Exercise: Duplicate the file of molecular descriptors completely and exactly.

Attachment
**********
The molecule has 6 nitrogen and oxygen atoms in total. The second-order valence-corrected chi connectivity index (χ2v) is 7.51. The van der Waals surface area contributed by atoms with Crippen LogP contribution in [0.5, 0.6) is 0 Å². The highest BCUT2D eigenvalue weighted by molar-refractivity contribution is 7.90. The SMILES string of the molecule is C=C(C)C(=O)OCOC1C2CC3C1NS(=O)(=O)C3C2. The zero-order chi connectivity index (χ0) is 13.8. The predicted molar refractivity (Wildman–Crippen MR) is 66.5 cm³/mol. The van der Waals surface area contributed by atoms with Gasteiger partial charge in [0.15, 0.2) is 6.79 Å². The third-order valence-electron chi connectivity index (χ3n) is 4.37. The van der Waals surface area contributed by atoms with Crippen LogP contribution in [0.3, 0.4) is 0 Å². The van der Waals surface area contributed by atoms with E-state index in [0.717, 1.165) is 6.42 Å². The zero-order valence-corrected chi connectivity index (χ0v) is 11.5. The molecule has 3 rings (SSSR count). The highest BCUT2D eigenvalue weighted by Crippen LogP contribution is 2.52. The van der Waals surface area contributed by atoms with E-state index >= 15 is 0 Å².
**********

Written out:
The molecule has 6 nitrogen and oxygen atoms in total. The second-order valence-corrected chi connectivity index (χ2v) is 7.51. The van der Waals surface area contributed by atoms with Crippen LogP contribution in [0.5, 0.6) is 0 Å². The highest BCUT2D eigenvalue weighted by molar-refractivity contribution is 7.90. The SMILES string of the molecule is C=C(C)C(=O)OCOC1C2CC3C1NS(=O)(=O)C3C2. The zero-order chi connectivity index (χ0) is 13.8. The predicted molar refractivity (Wildman–Crippen MR) is 66.5 cm³/mol. The van der Waals surface area contributed by atoms with Gasteiger partial charge in [0.15, 0.2) is 6.79 Å². The third-order valence-electron chi connectivity index (χ3n) is 4.37. The van der Waals surface area contributed by atoms with Crippen LogP contribution in [0.3, 0.4) is 0 Å². The van der Waals surface area contributed by atoms with E-state index in [0.717, 1.165) is 6.42 Å². The zero-order valence-corrected chi connectivity index (χ0v) is 11.5. The molecule has 3 rings (SSSR count). The highest BCUT2D eigenvalue weighted by Crippen LogP contribution is 2.52. The van der Waals surface area contributed by atoms with E-state index >= 15 is 0 Å².